Saturday, June 05, 2004

"'Abu Ghraib Means Terrorism'"

The American captors at Abu Ghraib prison who imposed abasement rituals on their captives found their permission to do so in a climate of impunity. That climate was created by a triumphalist administration committed to a strategy of pursuing hegemony through pre-emptive war.

The ability of the security leadership to pursue an adventuristic foreign policy depended upon acquiescence in and support of it by a sufficient proportion of the American public. That acquiescence and support were generated by the mobilization of fear, which precluded the possibility of thinking through pre-emptive war calmly and, instead, created panic.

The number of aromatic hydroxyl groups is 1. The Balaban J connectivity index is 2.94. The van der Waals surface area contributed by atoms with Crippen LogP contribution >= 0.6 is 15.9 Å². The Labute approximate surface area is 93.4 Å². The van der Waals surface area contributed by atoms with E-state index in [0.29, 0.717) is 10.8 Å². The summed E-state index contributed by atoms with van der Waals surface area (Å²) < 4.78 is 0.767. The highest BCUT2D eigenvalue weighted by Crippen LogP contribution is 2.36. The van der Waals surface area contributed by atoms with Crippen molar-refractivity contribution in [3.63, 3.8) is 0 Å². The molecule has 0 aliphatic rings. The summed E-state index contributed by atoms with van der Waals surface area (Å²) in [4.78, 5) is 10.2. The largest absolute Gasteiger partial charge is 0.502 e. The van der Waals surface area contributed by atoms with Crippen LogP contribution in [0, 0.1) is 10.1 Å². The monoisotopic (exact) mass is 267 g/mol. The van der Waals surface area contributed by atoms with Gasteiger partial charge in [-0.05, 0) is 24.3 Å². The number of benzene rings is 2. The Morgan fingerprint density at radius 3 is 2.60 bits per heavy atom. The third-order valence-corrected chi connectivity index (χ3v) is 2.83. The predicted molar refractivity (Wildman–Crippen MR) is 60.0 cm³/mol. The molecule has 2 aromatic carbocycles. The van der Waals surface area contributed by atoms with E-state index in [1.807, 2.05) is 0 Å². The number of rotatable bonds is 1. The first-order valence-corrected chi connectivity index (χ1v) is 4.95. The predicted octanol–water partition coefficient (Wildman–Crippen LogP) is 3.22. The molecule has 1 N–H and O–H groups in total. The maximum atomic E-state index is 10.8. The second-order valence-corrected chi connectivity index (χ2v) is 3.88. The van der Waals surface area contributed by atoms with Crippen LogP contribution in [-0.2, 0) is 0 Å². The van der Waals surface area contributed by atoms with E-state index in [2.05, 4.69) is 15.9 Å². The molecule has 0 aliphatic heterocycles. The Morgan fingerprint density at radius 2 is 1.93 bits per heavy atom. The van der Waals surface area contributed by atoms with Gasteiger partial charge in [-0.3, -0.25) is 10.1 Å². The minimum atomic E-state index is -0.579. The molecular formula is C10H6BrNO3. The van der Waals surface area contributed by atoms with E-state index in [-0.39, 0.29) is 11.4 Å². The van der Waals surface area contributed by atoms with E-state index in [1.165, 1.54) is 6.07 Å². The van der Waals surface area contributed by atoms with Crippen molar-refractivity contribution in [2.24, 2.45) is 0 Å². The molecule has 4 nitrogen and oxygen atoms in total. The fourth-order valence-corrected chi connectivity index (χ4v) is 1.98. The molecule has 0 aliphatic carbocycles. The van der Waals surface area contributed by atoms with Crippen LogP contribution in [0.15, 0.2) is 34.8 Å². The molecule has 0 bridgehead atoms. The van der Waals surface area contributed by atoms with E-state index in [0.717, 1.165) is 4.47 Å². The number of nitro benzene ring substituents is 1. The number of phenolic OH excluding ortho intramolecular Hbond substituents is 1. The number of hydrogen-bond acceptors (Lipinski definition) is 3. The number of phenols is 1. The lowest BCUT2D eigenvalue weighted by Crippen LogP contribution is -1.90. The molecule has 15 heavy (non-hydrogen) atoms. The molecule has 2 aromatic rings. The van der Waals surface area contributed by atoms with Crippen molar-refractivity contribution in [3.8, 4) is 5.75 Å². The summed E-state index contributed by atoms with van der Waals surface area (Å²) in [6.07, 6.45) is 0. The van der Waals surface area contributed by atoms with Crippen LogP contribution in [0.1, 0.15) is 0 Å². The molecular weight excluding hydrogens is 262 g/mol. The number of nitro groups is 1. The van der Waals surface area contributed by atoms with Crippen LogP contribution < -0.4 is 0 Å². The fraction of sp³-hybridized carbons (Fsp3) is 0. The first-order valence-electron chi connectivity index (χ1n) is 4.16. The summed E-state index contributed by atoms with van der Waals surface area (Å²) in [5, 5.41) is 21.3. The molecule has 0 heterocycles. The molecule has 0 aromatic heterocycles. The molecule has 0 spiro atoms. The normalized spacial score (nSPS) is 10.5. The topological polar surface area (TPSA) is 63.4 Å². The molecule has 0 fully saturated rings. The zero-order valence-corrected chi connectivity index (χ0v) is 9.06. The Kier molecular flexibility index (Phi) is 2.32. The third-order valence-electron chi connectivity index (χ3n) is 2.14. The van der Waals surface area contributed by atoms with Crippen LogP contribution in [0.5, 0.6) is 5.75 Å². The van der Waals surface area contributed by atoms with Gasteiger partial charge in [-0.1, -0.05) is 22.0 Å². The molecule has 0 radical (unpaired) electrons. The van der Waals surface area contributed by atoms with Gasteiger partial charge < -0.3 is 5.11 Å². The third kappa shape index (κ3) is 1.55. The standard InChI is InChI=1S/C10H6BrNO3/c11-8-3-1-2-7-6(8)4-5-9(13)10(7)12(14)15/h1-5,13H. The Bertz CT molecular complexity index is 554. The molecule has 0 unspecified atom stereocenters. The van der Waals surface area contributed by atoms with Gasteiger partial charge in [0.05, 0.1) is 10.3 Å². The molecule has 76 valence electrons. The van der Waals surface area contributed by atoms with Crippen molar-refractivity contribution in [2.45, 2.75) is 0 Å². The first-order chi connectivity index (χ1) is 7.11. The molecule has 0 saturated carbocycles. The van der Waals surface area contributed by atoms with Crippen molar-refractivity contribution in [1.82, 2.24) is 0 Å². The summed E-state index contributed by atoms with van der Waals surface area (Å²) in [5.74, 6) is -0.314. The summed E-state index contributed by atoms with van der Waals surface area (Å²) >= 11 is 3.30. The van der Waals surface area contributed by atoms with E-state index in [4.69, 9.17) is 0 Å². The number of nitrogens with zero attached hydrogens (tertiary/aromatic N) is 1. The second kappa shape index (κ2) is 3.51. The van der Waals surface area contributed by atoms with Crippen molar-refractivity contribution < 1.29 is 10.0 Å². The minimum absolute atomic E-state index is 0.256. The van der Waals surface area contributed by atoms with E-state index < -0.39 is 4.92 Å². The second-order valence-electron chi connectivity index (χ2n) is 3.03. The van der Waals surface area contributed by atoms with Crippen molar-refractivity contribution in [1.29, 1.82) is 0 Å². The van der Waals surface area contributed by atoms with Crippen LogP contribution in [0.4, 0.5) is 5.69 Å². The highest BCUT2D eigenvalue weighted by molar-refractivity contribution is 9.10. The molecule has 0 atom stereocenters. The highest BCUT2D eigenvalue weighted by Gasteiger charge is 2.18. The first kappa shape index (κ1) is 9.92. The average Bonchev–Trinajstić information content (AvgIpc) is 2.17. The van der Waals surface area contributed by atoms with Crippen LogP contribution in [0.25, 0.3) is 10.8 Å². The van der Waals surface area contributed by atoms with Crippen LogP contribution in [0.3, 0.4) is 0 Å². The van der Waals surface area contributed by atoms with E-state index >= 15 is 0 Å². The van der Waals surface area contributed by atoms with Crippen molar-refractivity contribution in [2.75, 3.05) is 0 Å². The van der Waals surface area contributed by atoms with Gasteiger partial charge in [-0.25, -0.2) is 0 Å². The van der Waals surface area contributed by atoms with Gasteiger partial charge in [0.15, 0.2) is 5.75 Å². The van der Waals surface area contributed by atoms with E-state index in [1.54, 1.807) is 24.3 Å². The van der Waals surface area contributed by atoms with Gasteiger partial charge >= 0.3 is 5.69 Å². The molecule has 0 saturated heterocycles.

That the American public is not generally triumphalist and disposed to impunity is abundantly evidenced by its dominant response to the trophy photographs of the abasement rituals -- shock and repugnance. The root of the adventure in Iraq and the events of Abu Ghraib was the public's lapse of reason.

It is a commonplace of political science that security is the overriding political and public interest -- it is the prime function of government, to which all others are more or less gratuitous additions. Fear is at the core of politics and the state -- the most potent human emotion.
The Power and Interest News Report (PINR)">more